Friday, 9 March 2012

Equalization – The Number Games

Suzanne Collins’ wildly popular series The Hunger Games exposes readers to a futuristic narrative of a dystopian society that revolves around a spectator fight till death sport between adolescents. Many older people may already recognize the narrative vein from the Greek legend of Theseus (which the novel is loosely based on) or the Japanese cult flick Battle Royale. The book is another example of a vehicle in the North American cultural landscape through which it is possible vicariously live out merciless Darwinian fantasies, virtuous expressions in our lexicon notwithstanding (“To err is human, to forgive is divine” “Anger begets anger and Violence begets violence”). Ms. Collins, of course, did nothing other than pick up a pen and create an imaginary world; in the real world, the NHL, NFL, and UFC defend brutality as a necessary evil, a free market demand to which the leagues are nothing more than the willing purveyors of supply. The NHL cannot defend fighting with any sound, reasoned arguments and it has no reason at all for not banning the hard plastic equipment that is a major factor is causing hundreds of concussions a year, but the status quo goes on. The league prefers to infer an unspoken “honour” code that feeds into the same cruel logic as Collins’ novel. Dave Andreychuk said as much on TSN the other day when asked by Michael Landsberg if he was surprised by an illegal bounty program the NFL’s New Orleans Saints are accused of running on opposing players, or had witnessed anything similar during his NHL career. He said that he understood perfectly from his own experience that guys would do whatever it takes to win.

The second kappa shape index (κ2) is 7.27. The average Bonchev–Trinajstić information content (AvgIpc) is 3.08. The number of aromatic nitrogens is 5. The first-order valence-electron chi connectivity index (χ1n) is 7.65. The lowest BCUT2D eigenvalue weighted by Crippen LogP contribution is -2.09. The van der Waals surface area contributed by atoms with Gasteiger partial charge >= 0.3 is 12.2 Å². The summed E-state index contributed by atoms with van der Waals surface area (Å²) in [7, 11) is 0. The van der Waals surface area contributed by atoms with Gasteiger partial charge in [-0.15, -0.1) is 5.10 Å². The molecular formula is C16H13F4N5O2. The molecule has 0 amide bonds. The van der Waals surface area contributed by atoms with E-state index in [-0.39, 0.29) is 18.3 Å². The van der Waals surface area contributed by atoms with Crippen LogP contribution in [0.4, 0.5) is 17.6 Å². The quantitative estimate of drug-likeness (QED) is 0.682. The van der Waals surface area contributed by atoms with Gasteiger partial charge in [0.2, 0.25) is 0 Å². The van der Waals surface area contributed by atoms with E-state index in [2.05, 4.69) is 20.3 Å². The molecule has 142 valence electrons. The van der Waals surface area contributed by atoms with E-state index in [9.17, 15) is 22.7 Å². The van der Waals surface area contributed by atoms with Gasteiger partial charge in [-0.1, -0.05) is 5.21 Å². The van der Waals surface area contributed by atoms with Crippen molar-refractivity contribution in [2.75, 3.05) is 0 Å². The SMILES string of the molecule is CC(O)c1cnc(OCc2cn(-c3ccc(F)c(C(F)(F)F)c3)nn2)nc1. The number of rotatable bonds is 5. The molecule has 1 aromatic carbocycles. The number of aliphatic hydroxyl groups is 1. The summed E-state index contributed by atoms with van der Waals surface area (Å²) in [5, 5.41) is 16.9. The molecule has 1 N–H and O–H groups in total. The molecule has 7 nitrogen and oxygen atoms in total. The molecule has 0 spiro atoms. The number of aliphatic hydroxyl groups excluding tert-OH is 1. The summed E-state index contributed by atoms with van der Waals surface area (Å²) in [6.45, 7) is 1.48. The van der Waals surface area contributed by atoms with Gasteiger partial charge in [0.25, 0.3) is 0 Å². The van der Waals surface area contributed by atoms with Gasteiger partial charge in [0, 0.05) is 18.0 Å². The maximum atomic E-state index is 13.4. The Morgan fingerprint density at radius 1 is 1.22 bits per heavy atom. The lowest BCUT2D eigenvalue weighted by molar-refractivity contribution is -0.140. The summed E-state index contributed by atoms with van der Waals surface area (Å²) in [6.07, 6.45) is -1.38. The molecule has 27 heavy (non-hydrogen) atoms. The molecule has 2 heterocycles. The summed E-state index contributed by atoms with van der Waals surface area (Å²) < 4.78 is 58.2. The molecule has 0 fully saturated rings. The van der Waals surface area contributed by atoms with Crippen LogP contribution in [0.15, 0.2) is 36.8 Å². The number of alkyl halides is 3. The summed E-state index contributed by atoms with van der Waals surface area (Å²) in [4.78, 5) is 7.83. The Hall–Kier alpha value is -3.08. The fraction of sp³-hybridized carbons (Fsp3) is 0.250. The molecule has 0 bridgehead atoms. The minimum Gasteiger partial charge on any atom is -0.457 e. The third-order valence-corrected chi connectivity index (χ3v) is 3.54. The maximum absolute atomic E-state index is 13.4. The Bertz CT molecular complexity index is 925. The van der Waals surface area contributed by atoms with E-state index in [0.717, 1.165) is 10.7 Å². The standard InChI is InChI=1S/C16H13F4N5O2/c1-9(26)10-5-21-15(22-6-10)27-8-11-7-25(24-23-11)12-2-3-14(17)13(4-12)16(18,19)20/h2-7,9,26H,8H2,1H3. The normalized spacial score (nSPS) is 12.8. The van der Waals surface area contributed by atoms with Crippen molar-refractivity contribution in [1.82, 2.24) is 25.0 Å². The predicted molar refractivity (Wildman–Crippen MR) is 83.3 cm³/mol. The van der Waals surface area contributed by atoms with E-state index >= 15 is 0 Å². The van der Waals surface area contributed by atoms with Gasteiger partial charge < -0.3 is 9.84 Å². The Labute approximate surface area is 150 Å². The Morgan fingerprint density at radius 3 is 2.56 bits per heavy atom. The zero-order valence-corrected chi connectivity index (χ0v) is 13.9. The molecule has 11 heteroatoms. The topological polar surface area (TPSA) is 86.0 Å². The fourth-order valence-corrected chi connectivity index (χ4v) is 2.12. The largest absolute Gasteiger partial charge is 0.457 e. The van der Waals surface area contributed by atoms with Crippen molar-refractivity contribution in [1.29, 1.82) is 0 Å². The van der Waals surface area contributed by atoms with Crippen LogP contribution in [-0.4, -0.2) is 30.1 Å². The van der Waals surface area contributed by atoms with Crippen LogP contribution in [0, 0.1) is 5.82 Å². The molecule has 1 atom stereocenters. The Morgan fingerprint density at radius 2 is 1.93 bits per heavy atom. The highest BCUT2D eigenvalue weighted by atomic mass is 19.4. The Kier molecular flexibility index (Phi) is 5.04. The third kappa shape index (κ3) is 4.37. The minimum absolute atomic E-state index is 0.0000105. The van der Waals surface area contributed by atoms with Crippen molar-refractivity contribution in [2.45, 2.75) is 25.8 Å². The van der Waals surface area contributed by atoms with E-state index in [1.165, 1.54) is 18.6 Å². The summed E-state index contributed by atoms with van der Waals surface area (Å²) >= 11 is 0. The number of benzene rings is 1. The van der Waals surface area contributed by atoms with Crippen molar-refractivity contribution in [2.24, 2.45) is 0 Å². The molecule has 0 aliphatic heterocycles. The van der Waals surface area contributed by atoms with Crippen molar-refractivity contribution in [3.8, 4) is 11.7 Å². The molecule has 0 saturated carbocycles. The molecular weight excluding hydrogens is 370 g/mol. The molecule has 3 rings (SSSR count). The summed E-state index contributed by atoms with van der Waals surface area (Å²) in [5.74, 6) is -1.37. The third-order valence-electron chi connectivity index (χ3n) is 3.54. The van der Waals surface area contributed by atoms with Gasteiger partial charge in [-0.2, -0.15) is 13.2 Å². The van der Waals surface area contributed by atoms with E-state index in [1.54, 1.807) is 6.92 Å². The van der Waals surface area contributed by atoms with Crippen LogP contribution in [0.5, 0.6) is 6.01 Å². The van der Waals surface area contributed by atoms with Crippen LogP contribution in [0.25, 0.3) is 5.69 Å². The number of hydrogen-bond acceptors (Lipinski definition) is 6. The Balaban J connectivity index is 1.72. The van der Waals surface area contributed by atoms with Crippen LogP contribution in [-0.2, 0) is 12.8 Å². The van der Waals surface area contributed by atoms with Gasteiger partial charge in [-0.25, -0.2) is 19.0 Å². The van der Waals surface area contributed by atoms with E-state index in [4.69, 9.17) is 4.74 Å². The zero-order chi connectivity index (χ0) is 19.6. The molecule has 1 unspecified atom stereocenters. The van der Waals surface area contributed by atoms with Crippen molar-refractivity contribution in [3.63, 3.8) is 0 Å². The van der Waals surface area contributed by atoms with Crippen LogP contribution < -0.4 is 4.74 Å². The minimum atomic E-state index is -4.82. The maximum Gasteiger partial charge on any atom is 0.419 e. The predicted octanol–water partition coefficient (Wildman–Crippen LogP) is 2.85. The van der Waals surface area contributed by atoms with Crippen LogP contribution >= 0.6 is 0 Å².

700 players for one Stanley Cup. Two guys in a cage for one victory. We are participants in our own culture’s spectacles governed by loosely defined rules and ambiguous limits. We provide a scarce prize and force opponents to do battle, within “rules” of course, but within a margin of error that, like our society’s laws, allows for a great deal of morally questionable activity to still occur. Hence the “whatever it takes”, which makes no mention of respecting rules. Of course professional sports does not cross the threshold into the dystopian thriller/Roman gladiator frontier as players are not trying to take each other’s lives and are playing for seven figures, not survival. But career-ending injuries are a risk, and a frequent enough occurrence.